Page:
When Aaron Bruno finished “Megalithic Symphony,” his debut album as Awolnation, he felt something he’d never quite experienced before.
“I was extremely proud of the record I had made, more than ever before,” he said in an early March phone interview. “I just felt I really did something unique and special and original that truly for the first time in my life I had no regrets, nor did I really question any of the parts.”
That’s not to say Bruno thought this would translate into a hit album.
“I didn’t have any expectations of commercial success, because that’s the business side as well,” he said. “Just because you have a song that 10 strangers could get in a room and all agree ‘You know what, this song does sound like a hit song to me,’ that doesn’t mean that it will be.”
Bruno had good reason to temper any thoughts about chart success or radio play for his new music. His two previous bands failed to make an impact, even though they seemed positioned for success.
One band, Home Town Hero, which was signed to the Warner Bros.-affiliated Maverick Records (owned by Madonna), had some modest success with its 2002 self-titled debut, but broke up shortly before the release of its second album, 2004’s “Bitch City.”
Bruno and Hometown Hero bandmate Drew Stewart then formed Under The Influence of Giants and landed a deal with Island Records. But the group’s 2006 debut album stiffed and the band ended.
“More discouraging than the band ending was just a lack of exposure that those songs I wrote with those guys had,” Bruno said. “I felt there was a lot of stuff on there (the self-titled album) that would possibly move people and mean a lot to their day. And it didn’t really get the right opportunity.”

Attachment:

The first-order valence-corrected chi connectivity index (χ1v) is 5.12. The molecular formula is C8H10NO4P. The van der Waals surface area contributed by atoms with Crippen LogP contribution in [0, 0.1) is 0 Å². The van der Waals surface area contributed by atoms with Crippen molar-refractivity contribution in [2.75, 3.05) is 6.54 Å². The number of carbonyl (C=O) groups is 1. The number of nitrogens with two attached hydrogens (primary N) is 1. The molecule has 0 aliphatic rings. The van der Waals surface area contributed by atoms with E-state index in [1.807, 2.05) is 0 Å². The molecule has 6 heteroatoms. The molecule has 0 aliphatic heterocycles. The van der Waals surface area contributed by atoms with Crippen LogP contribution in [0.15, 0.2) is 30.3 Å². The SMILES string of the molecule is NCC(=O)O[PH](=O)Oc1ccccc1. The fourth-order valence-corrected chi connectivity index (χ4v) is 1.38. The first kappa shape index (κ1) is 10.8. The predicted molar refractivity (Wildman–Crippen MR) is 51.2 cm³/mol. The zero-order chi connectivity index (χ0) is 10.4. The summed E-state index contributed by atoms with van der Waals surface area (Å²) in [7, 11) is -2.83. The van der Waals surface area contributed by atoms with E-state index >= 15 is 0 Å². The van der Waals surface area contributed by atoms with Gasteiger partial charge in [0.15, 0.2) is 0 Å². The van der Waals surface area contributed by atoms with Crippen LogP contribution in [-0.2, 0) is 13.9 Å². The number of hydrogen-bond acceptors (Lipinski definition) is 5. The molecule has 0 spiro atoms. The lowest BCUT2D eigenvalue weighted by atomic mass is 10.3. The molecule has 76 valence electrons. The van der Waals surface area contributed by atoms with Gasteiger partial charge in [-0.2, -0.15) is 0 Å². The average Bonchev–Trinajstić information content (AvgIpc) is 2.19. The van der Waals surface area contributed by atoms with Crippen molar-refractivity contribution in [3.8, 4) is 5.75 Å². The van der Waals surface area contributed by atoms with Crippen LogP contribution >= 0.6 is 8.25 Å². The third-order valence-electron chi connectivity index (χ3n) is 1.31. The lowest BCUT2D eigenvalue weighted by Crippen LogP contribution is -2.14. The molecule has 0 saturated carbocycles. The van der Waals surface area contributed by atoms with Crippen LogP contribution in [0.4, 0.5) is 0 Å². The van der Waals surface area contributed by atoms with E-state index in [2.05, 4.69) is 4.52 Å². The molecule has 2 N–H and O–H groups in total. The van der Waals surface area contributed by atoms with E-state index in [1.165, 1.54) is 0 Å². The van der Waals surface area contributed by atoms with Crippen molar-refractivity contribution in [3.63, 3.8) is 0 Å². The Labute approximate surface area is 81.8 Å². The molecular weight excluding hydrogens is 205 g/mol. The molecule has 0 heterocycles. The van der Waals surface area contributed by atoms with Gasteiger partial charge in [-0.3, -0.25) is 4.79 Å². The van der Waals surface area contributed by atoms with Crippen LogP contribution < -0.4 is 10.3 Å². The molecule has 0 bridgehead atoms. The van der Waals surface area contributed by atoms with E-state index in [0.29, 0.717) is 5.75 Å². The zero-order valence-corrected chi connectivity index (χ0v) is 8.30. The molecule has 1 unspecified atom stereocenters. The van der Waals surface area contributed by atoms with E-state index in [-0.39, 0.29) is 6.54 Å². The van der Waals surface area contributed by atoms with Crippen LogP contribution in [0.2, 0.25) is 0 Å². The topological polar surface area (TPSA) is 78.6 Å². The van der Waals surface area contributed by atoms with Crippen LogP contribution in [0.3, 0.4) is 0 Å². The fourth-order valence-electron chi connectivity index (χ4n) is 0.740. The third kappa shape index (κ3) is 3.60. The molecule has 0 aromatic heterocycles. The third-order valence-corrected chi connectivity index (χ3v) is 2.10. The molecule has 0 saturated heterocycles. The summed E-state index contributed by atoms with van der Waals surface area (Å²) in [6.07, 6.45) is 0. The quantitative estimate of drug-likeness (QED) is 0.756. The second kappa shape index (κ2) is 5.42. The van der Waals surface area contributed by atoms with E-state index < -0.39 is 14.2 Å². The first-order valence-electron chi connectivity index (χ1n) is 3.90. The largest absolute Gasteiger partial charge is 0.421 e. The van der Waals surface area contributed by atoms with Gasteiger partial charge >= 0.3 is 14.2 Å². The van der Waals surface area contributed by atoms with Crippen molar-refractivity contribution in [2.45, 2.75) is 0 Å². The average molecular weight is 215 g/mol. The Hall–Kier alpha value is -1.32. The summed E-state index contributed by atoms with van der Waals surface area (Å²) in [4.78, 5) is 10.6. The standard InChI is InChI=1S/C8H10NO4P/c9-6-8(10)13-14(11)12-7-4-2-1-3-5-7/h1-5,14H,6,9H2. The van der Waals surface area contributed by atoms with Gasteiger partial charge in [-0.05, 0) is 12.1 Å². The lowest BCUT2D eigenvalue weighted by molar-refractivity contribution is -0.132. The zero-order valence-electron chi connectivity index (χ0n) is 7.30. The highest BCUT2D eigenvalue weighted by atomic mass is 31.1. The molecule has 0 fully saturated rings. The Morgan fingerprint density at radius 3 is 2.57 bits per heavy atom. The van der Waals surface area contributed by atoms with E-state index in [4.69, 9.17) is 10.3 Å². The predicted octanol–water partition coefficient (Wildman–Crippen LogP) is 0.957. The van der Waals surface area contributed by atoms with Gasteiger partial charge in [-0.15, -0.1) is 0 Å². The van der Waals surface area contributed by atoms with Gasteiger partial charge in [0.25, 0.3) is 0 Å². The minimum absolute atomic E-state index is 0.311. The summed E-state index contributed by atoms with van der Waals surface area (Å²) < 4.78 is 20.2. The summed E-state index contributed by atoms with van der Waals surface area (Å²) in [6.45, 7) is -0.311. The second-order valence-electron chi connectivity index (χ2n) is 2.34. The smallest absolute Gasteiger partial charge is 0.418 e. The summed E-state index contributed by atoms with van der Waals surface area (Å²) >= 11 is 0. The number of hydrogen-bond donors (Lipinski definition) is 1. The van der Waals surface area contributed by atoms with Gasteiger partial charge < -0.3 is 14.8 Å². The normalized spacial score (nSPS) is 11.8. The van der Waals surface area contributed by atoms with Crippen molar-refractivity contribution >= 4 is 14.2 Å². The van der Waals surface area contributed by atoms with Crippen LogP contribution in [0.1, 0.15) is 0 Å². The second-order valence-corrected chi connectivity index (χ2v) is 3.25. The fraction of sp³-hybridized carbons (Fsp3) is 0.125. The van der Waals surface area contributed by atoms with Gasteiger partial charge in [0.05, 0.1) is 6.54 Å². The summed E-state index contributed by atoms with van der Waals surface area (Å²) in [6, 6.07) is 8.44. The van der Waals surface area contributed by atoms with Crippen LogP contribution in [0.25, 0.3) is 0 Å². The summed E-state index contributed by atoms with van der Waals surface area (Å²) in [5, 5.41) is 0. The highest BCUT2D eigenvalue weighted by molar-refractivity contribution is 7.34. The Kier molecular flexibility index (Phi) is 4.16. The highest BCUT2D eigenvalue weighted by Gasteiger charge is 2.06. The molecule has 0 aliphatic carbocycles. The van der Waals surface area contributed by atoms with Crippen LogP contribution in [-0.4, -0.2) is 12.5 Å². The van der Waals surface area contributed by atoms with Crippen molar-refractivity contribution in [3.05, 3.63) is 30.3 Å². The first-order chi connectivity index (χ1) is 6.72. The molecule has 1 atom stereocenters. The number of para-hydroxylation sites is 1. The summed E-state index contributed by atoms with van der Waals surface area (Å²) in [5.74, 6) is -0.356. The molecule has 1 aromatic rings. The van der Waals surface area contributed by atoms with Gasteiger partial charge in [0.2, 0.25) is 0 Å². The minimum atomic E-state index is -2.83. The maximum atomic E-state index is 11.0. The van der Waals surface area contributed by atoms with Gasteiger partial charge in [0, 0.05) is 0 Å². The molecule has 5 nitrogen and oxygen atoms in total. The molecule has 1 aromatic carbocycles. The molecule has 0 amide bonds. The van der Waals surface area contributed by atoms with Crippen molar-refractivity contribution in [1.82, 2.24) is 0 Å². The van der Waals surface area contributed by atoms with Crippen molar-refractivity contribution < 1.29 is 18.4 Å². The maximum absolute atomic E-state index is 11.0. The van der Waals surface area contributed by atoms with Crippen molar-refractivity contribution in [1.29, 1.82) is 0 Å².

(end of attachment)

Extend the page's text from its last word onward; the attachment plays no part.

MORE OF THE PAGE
With Awolnation, though, Bruno’s music has had a chance to be heard, and he’s enjoying his first taste of real success.
“Sail,” the first single from “Megalithic Symphony,” remains a top 10 rock hit after more than 45 weeks on the chart (it is nearing 2 million in sales and downloads), while a second single, “Kill Your Heroes,” has also enjoyed airplay.
Bruno said luck and timing had a lot to do with the success, although he thinks the lyrics to “Sail” spoke to listeners and perhaps he came up with a song and a sound that was right for radio at the time.
“At the time, there was nothing on the radio like it at all, something with that half-time, mid-tempo sort of spooky, weird, catchy little jam that it is,” Bruno said.
Actually, “Megalithic Symphony” is something a bit different musically as an album. Ranging widely in tempos and intensities, it is tied together by the way Bruno blends a big catchy rock sound with instrumentation that features plenty of synthesizers and electronics.
The songs on “Megalithic Symphony” go from frenetic (“Burn It Down” and “Soul Wars”) to anthemic (“People” and “Sail”) to direct and poppy (“Jump on My Shoulders” and “Guilty Filthy Soul”) to big and grooving (“Kill Your Heroes”) to the one song on the album that strays from the synthy-electronic sound, the harmony-laden piano-based ballad “All I Need.”
Despite the success he’s currently having, Bruno said he isn’t standing still musically. He’s been working on a second album, and so far he’s sensing that it will be notably different from “Megalithic Symphony.”
“I don’t see it being as electronic as the first record, I will say that,” he said. “It seems like a lot of the writing that I’m doing on this record starts with maybe some sort of electronic part or melody or rhythm and then I try to replace it with more organic instruments without losing what I originally thought was interesting and quirky about the synths to begin with.
“So we’ll see.”
Bruno’s willingness to evolve musically extends to a live shows he’s been playing with the four other musicians who make up the touring version of Awolnation. After all, he noted, when songs get recorded for an album, they’re still relatively new.
“I want it to be louder, better, heavier, live,” Bruno said. “Heavy music really moves me a lot. And it doesn’t have to be heavy as in aggressive necessarily, but something deep. It can be a groove. It could be the low end of a breakdown that is incredibly deep and moving to me. Something that gets in your gut is really important.
“And heaviness can come from a ballad as well. It can be a lyric. It can be a moment where the audience all feels the same thing at the same time. That’s what you go for. Or course, we’ve been playing these songs for awhile, so we try to reinvent them as much as we can. We’ve been playing some stripped down versions of certain songs that are enjoyable for us to do as well in certain situations.”